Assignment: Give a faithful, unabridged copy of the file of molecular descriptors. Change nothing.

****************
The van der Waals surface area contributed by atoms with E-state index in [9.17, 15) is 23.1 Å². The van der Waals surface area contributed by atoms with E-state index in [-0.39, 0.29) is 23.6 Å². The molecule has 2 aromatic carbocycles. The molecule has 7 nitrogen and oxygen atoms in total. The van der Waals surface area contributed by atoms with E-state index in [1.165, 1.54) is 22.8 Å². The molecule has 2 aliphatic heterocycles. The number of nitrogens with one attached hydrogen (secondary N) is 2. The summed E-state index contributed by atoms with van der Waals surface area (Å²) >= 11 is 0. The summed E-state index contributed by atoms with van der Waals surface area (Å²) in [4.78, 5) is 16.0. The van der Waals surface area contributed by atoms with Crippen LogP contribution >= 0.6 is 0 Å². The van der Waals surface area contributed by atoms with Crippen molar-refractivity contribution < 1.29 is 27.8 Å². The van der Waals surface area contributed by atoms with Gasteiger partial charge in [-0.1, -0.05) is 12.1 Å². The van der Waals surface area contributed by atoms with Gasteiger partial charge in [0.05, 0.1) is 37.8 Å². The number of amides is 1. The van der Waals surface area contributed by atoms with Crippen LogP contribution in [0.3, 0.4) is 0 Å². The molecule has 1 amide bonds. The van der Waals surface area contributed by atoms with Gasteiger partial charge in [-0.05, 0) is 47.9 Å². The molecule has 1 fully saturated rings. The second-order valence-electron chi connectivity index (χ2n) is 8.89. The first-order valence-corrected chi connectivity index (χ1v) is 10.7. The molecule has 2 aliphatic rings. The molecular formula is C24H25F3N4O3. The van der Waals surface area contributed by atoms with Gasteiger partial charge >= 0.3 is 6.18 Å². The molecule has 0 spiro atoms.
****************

The van der Waals surface area contributed by atoms with E-state index in [9.17, 15) is 23.1 Å². The van der Waals surface area contributed by atoms with E-state index in [-0.39, 0.29) is 23.6 Å². The molecule has 2 aromatic carbocycles. The molecule has 7 nitrogen and oxygen atoms in total. The van der Waals surface area contributed by atoms with E-state index in [1.165, 1.54) is 22.8 Å². The molecule has 2 aliphatic heterocycles. The number of nitrogens with one attached hydrogen (secondary N) is 2. The summed E-state index contributed by atoms with van der Waals surface area (Å²) >= 11 is 0. The summed E-state index contributed by atoms with van der Waals surface area (Å²) in [4.78, 5) is 16.0. The van der Waals surface area contributed by atoms with Crippen LogP contribution >= 0.6 is 0 Å². The van der Waals surface area contributed by atoms with Crippen molar-refractivity contribution < 1.29 is 27.8 Å². The van der Waals surface area contributed by atoms with Gasteiger partial charge in [-0.1, -0.05) is 12.1 Å². The van der Waals surface area contributed by atoms with Gasteiger partial charge in [0.05, 0.1) is 37.8 Å². The number of amides is 1. The van der Waals surface area contributed by atoms with Crippen LogP contribution in [0.3, 0.4) is 0 Å². The molecule has 1 amide bonds. The van der Waals surface area contributed by atoms with Gasteiger partial charge in [-0.05, 0) is 47.9 Å². The molecule has 1 fully saturated rings. The second-order valence-electron chi connectivity index (χ2n) is 8.89. The first-order valence-corrected chi connectivity index (χ1v) is 10.7. The molecule has 2 aliphatic rings. The molecular formula is C24H25F3N4O3. The van der Waals surface area contributed by atoms with Gasteiger partial charge >= 0.3 is 6.18 Å². The molecule has 0 spiro atoms.